Vegetarian Minestrone Soup Recipe
Warm up with this hearty minestrone soup that keeps sodium in check. You can easily double this recipe on a weekend, and then enjoy this soup throughout the week for a delicious and satisfying lunch.
Watch Out for Sodium
Although it might seem like a healthy choice, restaurant and canned soups are notoriously high in sodium. Just one bowl of minestrone or most any soup at a restaurant would easily put you at or ahead of your recommended upper limit of sodium for the day.
According to the Center for Disease Control and Prevention (CDC), Americans are consuming too much sodium. The 2010 Dietary Guidelines for Americans recommends 2300mg per day of sodium as the Tolerable Upper Intake Level. Certain populations, including older adults and some with chronic diseases, should limit their upper sodium level to 1500mg per day. A high consumption of sodium can lead to high blood pressure, a major risk factor for stroke and heart disease.1
Consider the sodium content in minestrone soup found in popular restaurants and grocery shelves in the tables below.
Restaurant Minestrone Soup (1 bowl)
Canned Minestrone Soup (1 cup)
Campbell's Healthy Request
Minestrone Soup Recipe
Who says a vegetarian soup can’t be hearty? This soup is chocked full of healthy veggies, pasta and beans and promises to satisfy. Pair it with a slice or two of whole grain bread.
Be sure to use Pomi chopped tomatoes if you can as the flavor cannot be matched plus the sodium content sits at just 5mg per half cup. Check sodium levels and look for no-salt-added if subbing canned tomatoes and also for the broth and beans. If you would like to add a bit more protein, sprinkle your soup with Nutritional Yeast. This will add 3g of protein, zero sodium, just 20 calories plus a big boost of B vitamins.
- 1 tablespoon extra virgin olive oil
- 6 cloves garlic, minced
- 1 medium onion, chopped
- 4 stalks celery, chopped
- 3 carrots, peeled and chopped
- 8 cups low-sodium vegetable broth
- 2 cups water
- 1 26 oz container Pomi brand chopped tomatoes, or two 14.5 oz cans no-salt-added diced tomatoes
- 1/4 cup no-salt-added tomato paste
- 6 small yukon gold potatoes, diced
- 1 medium zucchini, chopped
- 2 tablespoons dried parsley, or 1/4 cup fresh parsley, chopped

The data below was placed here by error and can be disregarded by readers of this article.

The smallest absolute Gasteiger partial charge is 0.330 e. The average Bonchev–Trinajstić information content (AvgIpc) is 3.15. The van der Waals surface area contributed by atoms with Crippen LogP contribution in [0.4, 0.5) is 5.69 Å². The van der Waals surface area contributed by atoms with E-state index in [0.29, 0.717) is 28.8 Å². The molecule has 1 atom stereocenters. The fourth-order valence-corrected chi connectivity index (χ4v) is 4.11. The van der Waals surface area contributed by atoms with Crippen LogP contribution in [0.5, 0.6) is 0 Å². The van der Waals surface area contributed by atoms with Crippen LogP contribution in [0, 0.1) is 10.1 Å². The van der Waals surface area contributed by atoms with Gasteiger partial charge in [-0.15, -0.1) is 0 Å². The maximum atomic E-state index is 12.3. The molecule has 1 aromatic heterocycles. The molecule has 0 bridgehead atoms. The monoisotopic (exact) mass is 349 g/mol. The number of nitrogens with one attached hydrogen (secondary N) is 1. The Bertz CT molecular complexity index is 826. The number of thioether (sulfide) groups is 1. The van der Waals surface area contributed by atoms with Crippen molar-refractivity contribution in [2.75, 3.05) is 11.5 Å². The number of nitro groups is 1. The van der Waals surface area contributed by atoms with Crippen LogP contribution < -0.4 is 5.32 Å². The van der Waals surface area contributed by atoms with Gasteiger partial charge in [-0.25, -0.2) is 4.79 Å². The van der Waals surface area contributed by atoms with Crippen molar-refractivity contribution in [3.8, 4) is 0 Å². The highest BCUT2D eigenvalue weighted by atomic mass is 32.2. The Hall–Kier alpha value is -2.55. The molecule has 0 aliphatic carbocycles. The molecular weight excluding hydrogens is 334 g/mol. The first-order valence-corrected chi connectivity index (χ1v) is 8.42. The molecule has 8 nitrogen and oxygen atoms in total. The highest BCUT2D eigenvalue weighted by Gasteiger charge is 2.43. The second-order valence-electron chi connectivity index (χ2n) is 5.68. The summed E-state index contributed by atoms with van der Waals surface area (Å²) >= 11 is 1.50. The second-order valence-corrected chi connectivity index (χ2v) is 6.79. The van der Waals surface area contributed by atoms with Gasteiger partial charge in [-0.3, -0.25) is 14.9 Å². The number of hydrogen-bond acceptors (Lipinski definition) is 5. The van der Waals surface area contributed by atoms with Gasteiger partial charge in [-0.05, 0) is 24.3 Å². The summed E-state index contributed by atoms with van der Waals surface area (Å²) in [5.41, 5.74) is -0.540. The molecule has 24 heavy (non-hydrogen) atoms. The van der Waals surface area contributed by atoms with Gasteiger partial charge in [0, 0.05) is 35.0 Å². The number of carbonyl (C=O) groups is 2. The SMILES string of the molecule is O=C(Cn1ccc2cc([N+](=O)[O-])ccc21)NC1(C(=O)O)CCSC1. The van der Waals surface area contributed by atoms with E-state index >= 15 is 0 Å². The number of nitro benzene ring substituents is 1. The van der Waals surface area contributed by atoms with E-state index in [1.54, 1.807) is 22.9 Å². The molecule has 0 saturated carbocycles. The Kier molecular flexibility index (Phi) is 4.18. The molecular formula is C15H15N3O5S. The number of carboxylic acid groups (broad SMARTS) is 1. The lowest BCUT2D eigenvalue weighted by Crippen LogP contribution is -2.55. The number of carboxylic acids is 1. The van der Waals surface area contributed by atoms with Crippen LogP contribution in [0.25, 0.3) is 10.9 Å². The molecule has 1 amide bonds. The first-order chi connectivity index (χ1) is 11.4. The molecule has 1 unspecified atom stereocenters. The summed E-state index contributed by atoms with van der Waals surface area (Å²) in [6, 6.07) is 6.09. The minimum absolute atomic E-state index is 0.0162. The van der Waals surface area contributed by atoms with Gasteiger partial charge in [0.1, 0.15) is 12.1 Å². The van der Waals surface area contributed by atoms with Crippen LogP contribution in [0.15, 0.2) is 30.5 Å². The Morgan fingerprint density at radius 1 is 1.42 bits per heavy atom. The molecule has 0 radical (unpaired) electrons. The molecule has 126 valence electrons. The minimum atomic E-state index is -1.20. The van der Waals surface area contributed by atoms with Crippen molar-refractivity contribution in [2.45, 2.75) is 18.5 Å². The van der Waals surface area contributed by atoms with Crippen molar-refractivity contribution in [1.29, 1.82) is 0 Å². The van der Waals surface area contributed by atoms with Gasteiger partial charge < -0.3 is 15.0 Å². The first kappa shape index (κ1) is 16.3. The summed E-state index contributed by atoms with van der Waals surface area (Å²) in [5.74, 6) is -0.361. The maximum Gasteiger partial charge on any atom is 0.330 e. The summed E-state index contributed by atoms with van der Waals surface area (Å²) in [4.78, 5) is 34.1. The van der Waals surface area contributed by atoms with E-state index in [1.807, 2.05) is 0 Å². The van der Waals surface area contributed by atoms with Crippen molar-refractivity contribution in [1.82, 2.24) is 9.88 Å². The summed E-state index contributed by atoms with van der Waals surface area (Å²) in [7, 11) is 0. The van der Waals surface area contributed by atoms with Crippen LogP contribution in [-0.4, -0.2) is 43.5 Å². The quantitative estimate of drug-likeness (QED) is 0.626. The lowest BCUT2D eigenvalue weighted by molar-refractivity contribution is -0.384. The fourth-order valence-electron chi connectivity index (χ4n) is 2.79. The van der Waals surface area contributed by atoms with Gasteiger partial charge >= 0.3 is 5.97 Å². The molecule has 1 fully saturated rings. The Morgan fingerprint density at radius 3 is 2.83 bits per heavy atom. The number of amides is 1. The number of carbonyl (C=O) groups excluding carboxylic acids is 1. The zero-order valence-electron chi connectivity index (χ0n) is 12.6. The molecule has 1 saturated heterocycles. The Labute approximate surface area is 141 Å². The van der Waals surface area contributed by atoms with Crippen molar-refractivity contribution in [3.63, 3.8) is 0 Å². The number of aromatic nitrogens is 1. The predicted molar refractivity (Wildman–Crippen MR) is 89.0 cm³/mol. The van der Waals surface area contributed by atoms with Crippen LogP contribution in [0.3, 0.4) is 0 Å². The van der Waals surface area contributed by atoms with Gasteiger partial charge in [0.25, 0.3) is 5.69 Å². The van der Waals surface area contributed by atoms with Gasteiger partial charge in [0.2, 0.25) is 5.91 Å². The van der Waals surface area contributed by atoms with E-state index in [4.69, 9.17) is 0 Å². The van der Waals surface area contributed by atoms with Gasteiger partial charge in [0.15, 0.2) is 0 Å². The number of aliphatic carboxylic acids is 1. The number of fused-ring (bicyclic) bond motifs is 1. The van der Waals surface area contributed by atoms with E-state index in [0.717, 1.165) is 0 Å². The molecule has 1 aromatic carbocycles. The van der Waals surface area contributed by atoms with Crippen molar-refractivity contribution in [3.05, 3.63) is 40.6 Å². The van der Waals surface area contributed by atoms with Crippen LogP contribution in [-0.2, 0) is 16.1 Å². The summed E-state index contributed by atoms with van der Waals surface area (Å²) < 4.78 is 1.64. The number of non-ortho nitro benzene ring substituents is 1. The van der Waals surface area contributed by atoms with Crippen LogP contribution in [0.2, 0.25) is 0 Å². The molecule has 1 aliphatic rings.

- 1 teaspoon dried basil
- 1/4 teaspoon freshly ground pepper
- 1 bay leaf
- 3 cups kale, chopped (can substitute spinach or another green)
- 1 15 oz can no-salt-added cannellini beans, rinsed and drained
- 1 1/2 cup whole wheat elbow or rotini pasta
- grated Parmesan cheese or Nutritional Yeast, optional
- Heat oil over medium-low heat in large heavy soup pot, add onion, garlic, carrots and celery, cook until slightly tender and onions are translucent, about 10 minutes
- Add broth, water, tomatoes, tomato paste, potatoes, zucchini, parsley, basil, ground pepper, and bay leaf
- Bring to a boil then lower heat to simmer, cook until vegetables are soft, about 35-45 minutes
- Add kale, beans, and pasta and simmer for an additional 20 minutes
- Ladle into soup bowls and top with Parmesan cheese or Nutritional Yeast
Nutrition Facts Per Serving
|Serving size: 1 1/2 cups|
|Calories from Fat||18|
|% Daily Value *|
|Fat 2 g||3%|
|Carbohydrates 43 g||14%|
|Fiber 9 g||36%|
|Protein 7 g||14%|
|Sodium 150 mg||6%|
|* The Percent Daily Values are based on a 2,000 calorie diet, so your values may change depending on your calorie needs. The values here may not be 100% accurate because the recipes have not been professionally evaluated nor have they been evaluated by the U.S. FDA.|
1"Americans Consume Too Much Sodium (Salt)." Centers for Disease Control and Prevention. Centers for Disease Control and Prevention, 24 Feb. 2011. Web. 06 July 2014.